Some filming activities make noise and bright light. The majority of filming is only licensed between 7am and 11pm to minimise the disturbance this might cause. If we think a planned shoot is likely to cause significant disturbance, we make sure that the filmmakers come to an agreement in advance with people in the neighbourhood for example through letters and Q&A sessions with local associations of residents or traders. We can include any agreed conditions in the license and can take deposits from the filmmakers. The deposits may be donated to local causes if the conditions are breached. We also have a 24 hour emergency phone number for you to call us if you are being disturbed, and we will immediately contact or visit the set to resolve the situation. If a filmmaker does not act responsibly, it will count against them in future applications to film.
Filming personnel are being rude or antisocial
We expect film crews to film and act responsibly, and consider any rude or antisocial behaviour to be unacceptable. Before most shoots filmmakers will give their contact details to local people, so if a member of the film crew is rude or antisocial you can contact the filmmaker directly. If this does not resolve the situation, you can call us on our 24 hour emergency phone number and we will immediately contact or visit the set to resolve the situation. If a filmmaker or their crew does not act responsibly, it will count against them in future applications to film.
Filming activities are blocking my route, or restricting access to my house or business
Filmmakers may not block access to your house or business without your permission. Neither may they block a pavement or highway while it is in use, although in some cases we may close off an area for them. If we think a planned shoot is likely to cause an obstruction, we make sure that the filmmakers come to an agreement in advance with anyone who might be affected for example through letters and Q&A sessions with local associations of residents or traders. We can include any agreed conditions in the license and can take deposits from the filmmakers. The deposits are usually donated to local causes if the conditions are breached. We also have a 24 hour emergency phone number for you to call us if you are being disturbed without your permission, and we will immediately contact or visit the set to resolve the situation. If a filmmaker or their crew does not act responsibly, it will count against them in future applications to film.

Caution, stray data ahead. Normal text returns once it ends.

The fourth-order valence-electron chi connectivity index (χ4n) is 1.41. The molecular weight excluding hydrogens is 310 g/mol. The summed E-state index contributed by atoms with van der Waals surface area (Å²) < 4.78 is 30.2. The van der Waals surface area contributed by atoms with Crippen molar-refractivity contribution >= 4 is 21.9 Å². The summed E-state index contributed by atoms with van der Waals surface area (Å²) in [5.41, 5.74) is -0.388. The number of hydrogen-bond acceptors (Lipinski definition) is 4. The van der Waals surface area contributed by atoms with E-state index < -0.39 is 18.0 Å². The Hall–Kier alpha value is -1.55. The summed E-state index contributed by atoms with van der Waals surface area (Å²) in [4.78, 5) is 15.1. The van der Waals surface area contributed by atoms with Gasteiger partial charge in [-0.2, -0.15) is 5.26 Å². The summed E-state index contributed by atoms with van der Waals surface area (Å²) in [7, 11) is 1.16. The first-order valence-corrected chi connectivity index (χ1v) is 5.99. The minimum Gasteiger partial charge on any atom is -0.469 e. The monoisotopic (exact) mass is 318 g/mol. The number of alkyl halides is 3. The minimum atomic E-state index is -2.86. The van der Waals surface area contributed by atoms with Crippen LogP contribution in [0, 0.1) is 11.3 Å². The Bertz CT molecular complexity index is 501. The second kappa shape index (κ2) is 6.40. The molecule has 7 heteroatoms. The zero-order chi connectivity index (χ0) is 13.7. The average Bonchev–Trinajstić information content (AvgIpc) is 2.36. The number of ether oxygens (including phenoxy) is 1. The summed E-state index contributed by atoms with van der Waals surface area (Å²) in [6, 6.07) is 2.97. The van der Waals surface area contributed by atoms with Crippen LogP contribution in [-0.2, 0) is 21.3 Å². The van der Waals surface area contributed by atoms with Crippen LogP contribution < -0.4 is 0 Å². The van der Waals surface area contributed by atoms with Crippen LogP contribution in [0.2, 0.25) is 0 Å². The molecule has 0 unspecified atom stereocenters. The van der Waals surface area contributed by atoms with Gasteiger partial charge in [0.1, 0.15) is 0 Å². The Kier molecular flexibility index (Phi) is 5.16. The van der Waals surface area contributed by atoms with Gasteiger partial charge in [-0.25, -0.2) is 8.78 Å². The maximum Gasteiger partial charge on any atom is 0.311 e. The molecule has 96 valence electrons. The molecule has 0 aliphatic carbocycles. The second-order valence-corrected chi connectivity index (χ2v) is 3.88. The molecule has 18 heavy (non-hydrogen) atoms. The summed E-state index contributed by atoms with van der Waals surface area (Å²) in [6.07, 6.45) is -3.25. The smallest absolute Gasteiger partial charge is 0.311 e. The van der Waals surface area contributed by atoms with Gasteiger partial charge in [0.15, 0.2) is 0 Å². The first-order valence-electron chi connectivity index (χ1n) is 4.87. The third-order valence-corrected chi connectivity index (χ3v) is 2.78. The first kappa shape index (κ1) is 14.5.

My business has suffered because of filming in the neighbourhood
If Southwark Film Office thinks that a proposed shoot might disrupt nearby businesses, we expect the filmmaker to contact the owners in advance of the shoot to reach an agreement for example through letters and Q&A sessions with associations of residents and traders. If you believe your business is suffering and you did not agree to the filming, then please contact us (using our 24 hour emergency phone number if necessary).
Filmmakers are filming me without my permission
There is no specific right under English law to not be filmed in public but you do have legal rights to privacy and data protection which might be violated by filming under certain circumstances. Southwark Film Office supports Film London's guidance that all filmmakers should have your permission if you appear on film, especially if you feature significantly. However, there are situations when you might be filmed 'incidentally' and it is not reasonably possible for the filmmaker to get your permission (for example if you are one of a large crowd in public). In these cases, we expect filmmakers to make people aware (for example with 'filming in progress' signs). If you have spoken to the filmmaker and you believe that they are not living up to these expectations, we also have a 24 hour emergency phone number for you to call us on and we will immediately contact or visit the set to resolve the situation. If a filmmaker does not act responsibly, it will count against them in future applications to film. For more details on your legal position, have a look at Film London's guidelines.